I don't usually use a recipe when making deviled eggs, but I might try Joy the Baker's recipe that includes slices of radishes on top of the eggs. I've topped deviled eggs with chopped chives before, but never radishes.

Ice cream sandwiches with chocolate cookies and olive oil ice cream. I've enjoyed olive oil ice cream at restaurants before and would like to try making it. Not sure I'd make the cookies though.

Food52's spanish tortilla recipe. It might be fun to make a number of tapas for dinner some night, particularly once we start getting tomatoes from the farm.

A friend sent this recipe for braised cabbage, which comes highly recommended.  Sorry, husband, but you won't get the bacon grease version.

Finally, a post about new cookbooks from Joy the Baker (two posts from that blog today). Tempted to buy new cookbooks, but the shelves are quite full....

Monday, July 28, 2014

Potato salad with egg

Today is going to be potato day on the blog. Here's another way to use the freshly dug potatoes that have been in the box the past two weeks: potato salad with egg.

I start by boiling eggs a few hours before I boil the potatoes. I like lots of egg in my potato salad, about four eggs per pound of potatoes. To boil eggs, start them in cold water. When the water comes to a boil, turn off the burner and set a timer for 8 minutes. When done, drain off the hot water and replace with cold. To make the eggs easier to peel, crack each one gently on the bottom of the pan. After 15 minutes or so, peel the eggs and put them in a container in your refrigerator.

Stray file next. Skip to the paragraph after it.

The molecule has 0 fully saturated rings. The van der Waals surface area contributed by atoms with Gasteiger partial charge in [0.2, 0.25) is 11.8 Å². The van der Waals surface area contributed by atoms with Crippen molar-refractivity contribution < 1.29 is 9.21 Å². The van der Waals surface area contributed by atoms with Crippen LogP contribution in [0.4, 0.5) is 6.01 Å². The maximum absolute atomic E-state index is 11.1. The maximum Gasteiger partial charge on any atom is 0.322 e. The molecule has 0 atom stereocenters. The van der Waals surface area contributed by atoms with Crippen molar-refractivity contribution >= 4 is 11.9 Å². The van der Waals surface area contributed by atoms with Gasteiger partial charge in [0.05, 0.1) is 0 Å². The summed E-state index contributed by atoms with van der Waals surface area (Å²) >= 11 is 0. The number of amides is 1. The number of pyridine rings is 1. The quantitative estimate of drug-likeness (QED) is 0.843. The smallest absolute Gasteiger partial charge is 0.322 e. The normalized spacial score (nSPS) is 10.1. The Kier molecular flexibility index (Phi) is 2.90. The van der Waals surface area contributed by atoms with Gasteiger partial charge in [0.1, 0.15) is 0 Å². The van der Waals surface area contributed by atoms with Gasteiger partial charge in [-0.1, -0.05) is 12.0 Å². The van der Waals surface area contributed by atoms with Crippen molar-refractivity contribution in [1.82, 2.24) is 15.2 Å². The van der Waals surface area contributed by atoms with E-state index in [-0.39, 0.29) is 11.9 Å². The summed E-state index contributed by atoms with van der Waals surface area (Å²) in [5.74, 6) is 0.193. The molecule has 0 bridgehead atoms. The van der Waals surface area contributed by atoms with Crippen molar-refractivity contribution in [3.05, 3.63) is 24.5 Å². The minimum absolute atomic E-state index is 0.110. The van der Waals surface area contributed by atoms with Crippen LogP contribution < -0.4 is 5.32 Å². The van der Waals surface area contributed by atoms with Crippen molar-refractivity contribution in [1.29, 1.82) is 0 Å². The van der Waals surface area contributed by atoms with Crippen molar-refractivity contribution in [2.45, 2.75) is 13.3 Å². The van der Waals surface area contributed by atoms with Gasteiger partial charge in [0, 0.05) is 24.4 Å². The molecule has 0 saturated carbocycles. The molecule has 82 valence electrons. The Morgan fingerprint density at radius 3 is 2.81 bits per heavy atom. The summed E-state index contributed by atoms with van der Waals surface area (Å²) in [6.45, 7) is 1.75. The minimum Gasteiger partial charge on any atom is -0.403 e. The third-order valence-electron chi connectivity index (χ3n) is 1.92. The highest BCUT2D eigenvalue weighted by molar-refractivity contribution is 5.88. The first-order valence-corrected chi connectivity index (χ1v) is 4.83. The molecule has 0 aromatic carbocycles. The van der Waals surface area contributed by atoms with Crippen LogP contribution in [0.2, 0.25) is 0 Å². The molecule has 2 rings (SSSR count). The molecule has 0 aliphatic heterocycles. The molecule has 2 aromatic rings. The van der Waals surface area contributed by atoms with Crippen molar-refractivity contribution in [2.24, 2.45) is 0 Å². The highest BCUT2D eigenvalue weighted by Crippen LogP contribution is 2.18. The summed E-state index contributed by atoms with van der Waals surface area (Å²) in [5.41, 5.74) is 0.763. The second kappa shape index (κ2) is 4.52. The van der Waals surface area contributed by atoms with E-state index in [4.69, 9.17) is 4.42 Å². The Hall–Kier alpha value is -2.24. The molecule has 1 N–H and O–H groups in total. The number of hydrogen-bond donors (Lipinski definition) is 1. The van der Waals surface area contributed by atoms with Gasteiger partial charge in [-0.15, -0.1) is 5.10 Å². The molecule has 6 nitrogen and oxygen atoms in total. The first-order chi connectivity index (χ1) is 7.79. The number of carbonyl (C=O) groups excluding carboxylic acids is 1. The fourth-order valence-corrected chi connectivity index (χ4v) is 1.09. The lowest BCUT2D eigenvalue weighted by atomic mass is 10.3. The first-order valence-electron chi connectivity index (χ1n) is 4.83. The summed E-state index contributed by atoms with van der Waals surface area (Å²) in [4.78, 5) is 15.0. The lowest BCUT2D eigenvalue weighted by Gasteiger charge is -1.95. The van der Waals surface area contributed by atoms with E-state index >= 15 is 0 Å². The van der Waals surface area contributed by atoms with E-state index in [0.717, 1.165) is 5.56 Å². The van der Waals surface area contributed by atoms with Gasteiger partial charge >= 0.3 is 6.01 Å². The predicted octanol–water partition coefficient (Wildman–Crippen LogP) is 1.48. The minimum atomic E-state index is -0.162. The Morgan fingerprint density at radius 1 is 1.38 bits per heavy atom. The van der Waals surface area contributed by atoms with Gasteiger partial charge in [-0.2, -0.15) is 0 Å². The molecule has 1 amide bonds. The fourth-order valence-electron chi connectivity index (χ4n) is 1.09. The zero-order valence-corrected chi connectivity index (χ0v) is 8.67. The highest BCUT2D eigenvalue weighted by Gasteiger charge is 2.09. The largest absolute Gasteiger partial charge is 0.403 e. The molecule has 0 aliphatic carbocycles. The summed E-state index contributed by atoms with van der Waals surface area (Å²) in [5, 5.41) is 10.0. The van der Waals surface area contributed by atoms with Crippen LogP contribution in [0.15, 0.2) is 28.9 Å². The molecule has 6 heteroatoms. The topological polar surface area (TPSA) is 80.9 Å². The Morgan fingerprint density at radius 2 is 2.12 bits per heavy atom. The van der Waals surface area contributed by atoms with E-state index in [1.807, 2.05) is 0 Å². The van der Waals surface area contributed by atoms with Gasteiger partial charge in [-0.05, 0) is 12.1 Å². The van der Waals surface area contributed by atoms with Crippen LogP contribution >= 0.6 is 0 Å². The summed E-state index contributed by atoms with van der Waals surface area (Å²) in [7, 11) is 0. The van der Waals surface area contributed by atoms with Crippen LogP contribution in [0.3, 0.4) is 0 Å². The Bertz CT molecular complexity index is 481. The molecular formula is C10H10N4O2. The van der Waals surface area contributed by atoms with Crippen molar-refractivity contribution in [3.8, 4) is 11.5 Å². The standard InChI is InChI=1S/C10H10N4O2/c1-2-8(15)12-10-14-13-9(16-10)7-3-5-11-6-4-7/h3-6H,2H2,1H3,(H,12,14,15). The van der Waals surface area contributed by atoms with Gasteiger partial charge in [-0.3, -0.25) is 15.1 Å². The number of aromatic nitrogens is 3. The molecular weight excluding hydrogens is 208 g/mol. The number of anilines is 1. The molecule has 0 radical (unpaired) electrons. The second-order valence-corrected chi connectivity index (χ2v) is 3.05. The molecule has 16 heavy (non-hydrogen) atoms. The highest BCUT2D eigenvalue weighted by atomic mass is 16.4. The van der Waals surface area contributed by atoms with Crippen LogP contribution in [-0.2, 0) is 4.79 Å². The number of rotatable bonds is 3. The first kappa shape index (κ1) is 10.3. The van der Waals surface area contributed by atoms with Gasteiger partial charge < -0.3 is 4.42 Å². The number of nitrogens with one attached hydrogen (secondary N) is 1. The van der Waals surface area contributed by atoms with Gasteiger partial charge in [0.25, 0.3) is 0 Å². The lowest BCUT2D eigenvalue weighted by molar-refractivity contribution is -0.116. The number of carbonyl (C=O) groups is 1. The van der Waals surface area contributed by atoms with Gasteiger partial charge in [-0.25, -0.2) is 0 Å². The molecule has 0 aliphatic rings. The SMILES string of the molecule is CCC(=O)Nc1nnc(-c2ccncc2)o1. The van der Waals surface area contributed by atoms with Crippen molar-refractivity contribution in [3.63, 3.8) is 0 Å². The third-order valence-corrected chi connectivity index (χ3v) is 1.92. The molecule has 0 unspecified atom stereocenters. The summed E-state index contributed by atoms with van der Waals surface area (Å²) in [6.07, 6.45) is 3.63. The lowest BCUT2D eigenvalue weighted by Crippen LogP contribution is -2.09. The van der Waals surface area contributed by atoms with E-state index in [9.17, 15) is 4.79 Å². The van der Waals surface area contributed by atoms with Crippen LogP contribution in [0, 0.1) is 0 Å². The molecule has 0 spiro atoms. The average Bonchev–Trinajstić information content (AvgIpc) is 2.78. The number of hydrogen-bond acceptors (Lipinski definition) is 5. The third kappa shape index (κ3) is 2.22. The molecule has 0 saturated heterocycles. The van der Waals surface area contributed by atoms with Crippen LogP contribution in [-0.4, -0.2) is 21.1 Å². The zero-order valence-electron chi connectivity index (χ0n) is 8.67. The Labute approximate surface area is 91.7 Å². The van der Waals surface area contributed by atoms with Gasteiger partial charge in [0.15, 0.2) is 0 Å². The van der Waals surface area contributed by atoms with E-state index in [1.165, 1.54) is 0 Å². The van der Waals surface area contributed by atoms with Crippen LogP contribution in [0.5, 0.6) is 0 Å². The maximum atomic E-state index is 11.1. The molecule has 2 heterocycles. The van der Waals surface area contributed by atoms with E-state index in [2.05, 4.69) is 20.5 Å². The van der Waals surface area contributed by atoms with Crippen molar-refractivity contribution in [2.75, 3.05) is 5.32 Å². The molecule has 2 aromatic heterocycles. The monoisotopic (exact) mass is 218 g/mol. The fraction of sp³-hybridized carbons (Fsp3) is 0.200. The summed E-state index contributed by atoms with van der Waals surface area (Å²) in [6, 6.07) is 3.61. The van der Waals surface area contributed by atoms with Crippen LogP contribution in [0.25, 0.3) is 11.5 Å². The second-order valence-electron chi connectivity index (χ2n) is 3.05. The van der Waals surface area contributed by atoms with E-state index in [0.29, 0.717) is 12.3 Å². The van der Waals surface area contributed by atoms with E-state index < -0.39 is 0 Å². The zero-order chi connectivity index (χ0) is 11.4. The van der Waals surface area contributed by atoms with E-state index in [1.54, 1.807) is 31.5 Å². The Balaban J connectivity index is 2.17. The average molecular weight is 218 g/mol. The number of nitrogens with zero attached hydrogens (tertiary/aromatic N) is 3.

When you're ready to make the potato salad, scrub your potatoes. I leave the skins on with red potatoes in potato salad, but peel other types of potatoes. Not sure why.

Chop the potatoes into your preferred size for a potato salad, then boil them for 10-15 minutes (check with a fork to determine when they are done).
When the potatoes are cooked, drain them and spread on a baking sheet to cool for at least a half hour.
While the potatoes are cooling, I chopped a large bunch of chives from my herb garden and put the eggs through the egg slicer (twice - once in each direction). There are a lot of chives in the container; you just can't see them under all of the eggs.
Add the potatoes to the container. Then add mayonnaise and mustard. Stir. Add more mayo as needed.
I like to let the potato salad sit in the fridge for a few hours, even overnight, before eating it. You might find that it looks a little dry after the mayo sinks in. If this is the case, stir in a bit more before serving.

Crispy smashed potatoes and roasted garlic

The box had freshly dug red potatoes thsi week, many of them very small. Small potatoes are great for smashing! First, bake the potatoes at 400 degrees until they are fork tender.  It took about 40 minutes for these small potatoes. (I've read elsewhere that you can boil the potatoes on this first step, but it seems easier to just use the oven and one pan, plus there's no water introduced into the potatoes.)
Get a glass with a large flat bottom, then smash the potatoes with it.
Paint the potatoes with olive oil, then sprinkle with salt and pepper. Put into the oven for 10 minutes.
Flip the potatoes, paint the other side with olive oil, then salt and pepper.  Cook for another 10 minutes (or longer, if you want them really crispy).
If you have leftovers, they can be warmed in the toaster oven and eaten with eggs (preferably with soft yolks).

While I had the oven on, I roasted a head of garlic from one of the past week's boxes. I cut off the top, then placed the bulb into aluminum foil. Then I put on a bit of olive oil, salt and pepper, then closed the foil to make a sealed packet.
I roasted the garlic for about an hour (the whole time the potatoes were cooking).
I put bread on the table, figuring we'd spread the roasted garlic on it, but we ended up putting it on the potatoes instead.

Sunday, July 27, 2014

Cherry clafoutis

It's cherry season. Sometimes, lured by beautiful fruit and sale prices, too many cherries are purchased, then start to go soft before all can be eaten fresh. Don't fret; make cherry clafoutis.  The husband emailed this recipe from The Awl to me three years ago with the subject line "this sounds good."

2 c pitted cherries
3 eggs